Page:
Doug Jones for Senate/YouTube

The victory would have been impossible just weeks ago.

Democrat Doug Jones pulled off an improbable victory in Alabama’s Senate special election, becoming the state’s first Democratic senator sent to Washington since 1992.

Jones won the state’s Senate seat by a margin of less than 1 percent, defeating Judge Roy Moore.

Jones’ victory in the deeply red state—which broke 62 percent for President Trump in 2016—comes as a fractured Republican party struggles to deal with accusations of sexual misconduct by some of its members and the president’s floundering domestic agenda.

A Republican was expected to cruise to an easy victory in the election to replace Attorney General Jeff Sessions, but the party’s primary revealed a schism. Trump endorsed Sen. Luther Strange, who had been appointed to replace Sessions until the election, while Trump’s former campaign manager and White House counselor Steve Bannon broke for Moore.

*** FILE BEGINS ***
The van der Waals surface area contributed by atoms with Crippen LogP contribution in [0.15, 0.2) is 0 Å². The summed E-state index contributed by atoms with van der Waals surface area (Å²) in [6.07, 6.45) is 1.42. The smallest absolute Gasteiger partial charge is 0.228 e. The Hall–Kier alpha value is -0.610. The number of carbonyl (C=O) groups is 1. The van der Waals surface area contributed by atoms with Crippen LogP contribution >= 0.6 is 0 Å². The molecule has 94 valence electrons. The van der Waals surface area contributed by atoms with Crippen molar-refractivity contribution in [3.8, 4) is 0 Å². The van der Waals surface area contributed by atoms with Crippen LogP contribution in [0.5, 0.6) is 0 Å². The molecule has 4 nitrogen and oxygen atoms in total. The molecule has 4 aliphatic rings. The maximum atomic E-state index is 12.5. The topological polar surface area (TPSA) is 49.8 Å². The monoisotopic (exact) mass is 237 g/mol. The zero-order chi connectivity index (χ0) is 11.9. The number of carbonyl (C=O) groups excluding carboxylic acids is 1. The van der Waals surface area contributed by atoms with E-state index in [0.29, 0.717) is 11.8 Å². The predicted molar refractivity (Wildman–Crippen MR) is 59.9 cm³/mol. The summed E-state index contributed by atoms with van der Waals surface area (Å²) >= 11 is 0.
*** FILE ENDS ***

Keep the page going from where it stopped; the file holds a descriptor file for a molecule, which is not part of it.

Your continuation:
Moore won the primary, but his campaign collapsed under reports of inappropriate and illegal sexual contact with minors in the weeks leading up to the election. Many Republicans disavowed Moore as allegations mounted, but he received new life when the president spoke out in support of Moore.

Jones heads to a Senate that Republicans have a precarious grip on. Their tax reform bill passed by a 51-49 vote after Sen. Bob Corker (R-Tenn.) broke with his party over concerns it would add to the deficit.

The bill currently is on its way to reconciliation with the House and must pass the Senate again. Sen. Susan Collins (R-Maine), has wavered in her support of the bill in both its current and revised form, and with Jones going to Washington, the bill is not assured to make it to Trump’s desk.

The last Democrat to serve the state of Alabama in the Senate is actually still serving in the Senate today. Sen. Richard Shelby was elected in 1992 as a Democrat before switching allegiances to the Republican party in 1994.

David Covucci

David Covucci

David Covucci is the Layer 8 editor at the Daily Dot, covering the intersection of politics and the web. His work has appeared in Vice, the Huffington Post, Jezebel, Gothamist, and other publications. He is particularly interested in hearing any tips you have. Reach out at [email protected]

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